The challenges are the same the world over, says Transport for London Commissioner Sir Peter Hendy CBE. He also serves as president of the International Association of Public Transport (UITP), which gives him a unique perspective. The common features he sees are that cities are suffering from congestion and an essential part of coping with city life, economic growth and social cohesion is transit. London is no different.
“If you look at the big picture in London where the city has 8-1/2 million people and it is growing by about 70 or 80,000 people a year, it will reach 9 million people by 2018 at which point it will be bigger than any time since the start of the Second World War in 1939,” Hendy said. Added to that, he mentioned the people coming to London are disproportionately younger and the demand on the system is almost overwhelming.
Transport for London was created in 2000 and is responsible for the capital’s transportation system, including bus, rail, ferry, congestion pricing, roads and traffic lights, taxi regulation, and cycling and pedestrian initiatives. TfL has three subsidiary companies: London Transport Insurance Guernsey Ltd., TfL Trustee Company Ltd. and Transport Trading Ltd. (TTL). TTL also has a number of subsidiary companies.
The mayor of London has the duty to develop and implement policies to promote and encourage safe, integrated, efficient and economic transport facilities and services to, from, and within London. TfL has the responsibility of completing these duties for the mayor.
Hendy says the organizational structure has been very successful for them. “If you look at North America as an example where cities are used to having mayors, having a comprehensive transport authority that covers all of the transport in the city responsible for the mayor has proved to be a very durable way of meeting the challenges of a modern city,” Hendy stated.
CBE Hendy joined then London Transport as a graduate trainee in 1975. He has served in various positions, including managing director of CentreWest London Buses and deputy director UK Bus for FirstGroup. Since 2001 he had served as TfL’s managing director of surface transport and in 2006 was appointed commissioner of TfL.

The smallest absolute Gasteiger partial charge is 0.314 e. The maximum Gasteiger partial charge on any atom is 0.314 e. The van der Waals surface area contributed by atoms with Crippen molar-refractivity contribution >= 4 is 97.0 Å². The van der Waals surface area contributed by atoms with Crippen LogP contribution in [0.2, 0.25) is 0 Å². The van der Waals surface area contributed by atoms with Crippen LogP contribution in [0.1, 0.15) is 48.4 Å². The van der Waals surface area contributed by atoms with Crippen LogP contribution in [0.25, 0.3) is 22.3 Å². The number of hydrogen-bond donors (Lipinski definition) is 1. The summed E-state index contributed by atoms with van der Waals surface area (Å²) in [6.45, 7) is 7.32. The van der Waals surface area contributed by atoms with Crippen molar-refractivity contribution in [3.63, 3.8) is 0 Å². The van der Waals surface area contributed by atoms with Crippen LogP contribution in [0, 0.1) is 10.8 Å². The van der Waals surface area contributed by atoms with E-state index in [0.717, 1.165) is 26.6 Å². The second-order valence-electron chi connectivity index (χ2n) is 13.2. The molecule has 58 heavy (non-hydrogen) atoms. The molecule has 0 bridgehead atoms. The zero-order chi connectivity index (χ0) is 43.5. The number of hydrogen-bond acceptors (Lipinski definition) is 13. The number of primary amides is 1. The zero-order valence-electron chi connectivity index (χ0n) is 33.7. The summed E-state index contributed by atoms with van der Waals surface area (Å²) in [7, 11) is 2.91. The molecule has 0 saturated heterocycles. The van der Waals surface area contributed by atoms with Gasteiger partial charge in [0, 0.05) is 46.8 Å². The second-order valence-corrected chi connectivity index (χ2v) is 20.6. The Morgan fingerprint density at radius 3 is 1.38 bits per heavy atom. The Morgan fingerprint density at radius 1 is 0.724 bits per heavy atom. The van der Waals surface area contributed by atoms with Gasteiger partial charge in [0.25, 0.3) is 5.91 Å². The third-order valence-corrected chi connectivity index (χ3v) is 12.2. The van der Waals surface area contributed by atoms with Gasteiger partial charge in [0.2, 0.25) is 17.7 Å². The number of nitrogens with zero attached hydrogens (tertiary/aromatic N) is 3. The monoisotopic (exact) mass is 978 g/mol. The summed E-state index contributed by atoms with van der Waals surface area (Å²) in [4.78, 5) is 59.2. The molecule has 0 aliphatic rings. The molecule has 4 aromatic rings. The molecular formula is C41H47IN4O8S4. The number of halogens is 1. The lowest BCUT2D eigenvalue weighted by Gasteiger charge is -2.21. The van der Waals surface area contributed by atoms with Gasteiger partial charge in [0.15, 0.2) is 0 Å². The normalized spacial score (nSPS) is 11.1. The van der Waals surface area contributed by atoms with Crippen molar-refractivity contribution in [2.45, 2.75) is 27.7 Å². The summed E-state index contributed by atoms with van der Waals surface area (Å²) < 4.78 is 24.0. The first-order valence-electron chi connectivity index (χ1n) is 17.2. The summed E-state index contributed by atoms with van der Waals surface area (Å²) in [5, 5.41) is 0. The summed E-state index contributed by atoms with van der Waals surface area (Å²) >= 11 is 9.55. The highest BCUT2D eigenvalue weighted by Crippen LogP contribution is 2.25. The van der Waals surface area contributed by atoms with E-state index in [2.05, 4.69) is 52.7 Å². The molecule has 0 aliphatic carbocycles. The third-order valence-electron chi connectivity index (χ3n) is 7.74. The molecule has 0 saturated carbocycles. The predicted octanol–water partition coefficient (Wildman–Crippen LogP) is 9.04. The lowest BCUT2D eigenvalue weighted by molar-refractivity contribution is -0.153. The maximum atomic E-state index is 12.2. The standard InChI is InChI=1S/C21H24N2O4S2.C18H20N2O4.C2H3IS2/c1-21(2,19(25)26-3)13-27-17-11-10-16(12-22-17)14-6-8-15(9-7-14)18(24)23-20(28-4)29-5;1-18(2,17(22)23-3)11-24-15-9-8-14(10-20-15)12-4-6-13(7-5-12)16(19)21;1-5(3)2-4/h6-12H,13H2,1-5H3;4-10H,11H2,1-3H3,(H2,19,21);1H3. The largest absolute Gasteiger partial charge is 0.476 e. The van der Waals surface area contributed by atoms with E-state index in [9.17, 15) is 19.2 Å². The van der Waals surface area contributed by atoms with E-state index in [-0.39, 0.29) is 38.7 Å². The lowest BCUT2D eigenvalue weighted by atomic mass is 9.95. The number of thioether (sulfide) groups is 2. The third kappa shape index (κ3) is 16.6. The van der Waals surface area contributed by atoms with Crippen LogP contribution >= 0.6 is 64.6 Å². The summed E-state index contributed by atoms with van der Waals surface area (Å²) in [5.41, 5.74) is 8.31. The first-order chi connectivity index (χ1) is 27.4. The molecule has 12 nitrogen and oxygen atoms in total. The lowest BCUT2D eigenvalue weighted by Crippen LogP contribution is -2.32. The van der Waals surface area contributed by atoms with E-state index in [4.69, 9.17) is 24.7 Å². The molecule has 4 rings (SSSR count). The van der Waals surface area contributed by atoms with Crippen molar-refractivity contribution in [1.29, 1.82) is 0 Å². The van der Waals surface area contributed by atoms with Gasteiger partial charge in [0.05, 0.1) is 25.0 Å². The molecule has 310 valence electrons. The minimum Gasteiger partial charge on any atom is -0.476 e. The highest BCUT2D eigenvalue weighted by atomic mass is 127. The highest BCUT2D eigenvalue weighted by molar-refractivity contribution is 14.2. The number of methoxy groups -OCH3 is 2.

“I’ve never really had a dull moment in 37 years,” said Hendy of his career in transport. “It’s got some fascinating people and it’s got some really big challenges.”
He was elected president of UITP in May of this year and added that one of the nice things about being president is that he meets people that do his sort of job around the world. “The organizational structures are different but the challenges are very similar.”
The “CBE” in his title stands for Commander of the British Empire and is an honor given by the Queen. He was given it after the terrorist attack in London in July 2005, when there were three explosions on the Tube and one on a double-decker bus. At that time he was in charge of surface transport, bus service and the streets. “I would say it’s not really an award for me; it was in recognition of the work that all the staff did in order to keep public transport going after the bomb attacks,” he said.
“Occasionally you get those bad people like in Boston; I don’t think we’ve ever felt that the city is under serious threat from prolonged terrorism.” He continued, “What you have to live with is the possibility or the actuality that three or four completely mad people might do something incredibly destructive and that’s all you can say, really.
“We are quite vigilant, but on the other hand, the nature of city life is [there are] several million people in a very small space. You can’t search everybody going into the station and you can’t search everybody going onto a bus.
“You rely on people to not carry bombs on board.” He stressed, “I know that sounds a bit trite, but that’s what the police and the security services are for.”